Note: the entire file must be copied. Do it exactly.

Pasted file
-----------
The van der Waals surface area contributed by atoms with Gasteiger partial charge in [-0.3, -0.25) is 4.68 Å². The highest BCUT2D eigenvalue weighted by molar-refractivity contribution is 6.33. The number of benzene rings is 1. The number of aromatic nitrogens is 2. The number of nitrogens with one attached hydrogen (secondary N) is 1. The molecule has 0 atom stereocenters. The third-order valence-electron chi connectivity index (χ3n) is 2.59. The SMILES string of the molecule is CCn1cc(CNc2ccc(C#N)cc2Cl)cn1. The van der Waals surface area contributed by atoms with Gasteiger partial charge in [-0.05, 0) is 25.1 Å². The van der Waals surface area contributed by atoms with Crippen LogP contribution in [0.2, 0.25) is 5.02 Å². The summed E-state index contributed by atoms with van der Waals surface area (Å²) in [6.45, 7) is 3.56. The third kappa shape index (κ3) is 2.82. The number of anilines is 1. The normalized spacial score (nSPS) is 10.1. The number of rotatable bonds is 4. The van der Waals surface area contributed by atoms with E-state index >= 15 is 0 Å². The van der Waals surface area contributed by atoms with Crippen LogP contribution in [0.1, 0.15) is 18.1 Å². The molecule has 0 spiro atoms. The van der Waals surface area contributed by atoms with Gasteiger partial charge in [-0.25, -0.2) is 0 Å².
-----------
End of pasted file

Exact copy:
The van der Waals surface area contributed by atoms with Gasteiger partial charge in [-0.3, -0.25) is 4.68 Å². The highest BCUT2D eigenvalue weighted by molar-refractivity contribution is 6.33. The number of benzene rings is 1. The number of aromatic nitrogens is 2. The number of nitrogens with one attached hydrogen (secondary N) is 1. The molecule has 0 atom stereocenters. The third-order valence-electron chi connectivity index (χ3n) is 2.59. The SMILES string of the molecule is CCn1cc(CNc2ccc(C#N)cc2Cl)cn1. The van der Waals surface area contributed by atoms with Gasteiger partial charge in [-0.05, 0) is 25.1 Å². The van der Waals surface area contributed by atoms with Crippen LogP contribution in [0.2, 0.25) is 5.02 Å². The summed E-state index contributed by atoms with van der Waals surface area (Å²) in [6.45, 7) is 3.56. The third kappa shape index (κ3) is 2.82. The number of anilines is 1. The normalized spacial score (nSPS) is 10.1. The number of rotatable bonds is 4. The van der Waals surface area contributed by atoms with E-state index >= 15 is 0 Å². The van der Waals surface area contributed by atoms with Crippen LogP contribution in [0.1, 0.15) is 18.1 Å². The molecule has 0 spiro atoms. The van der Waals surface area contributed by atoms with Gasteiger partial charge in [-0.25, -0.2) is 0 Å².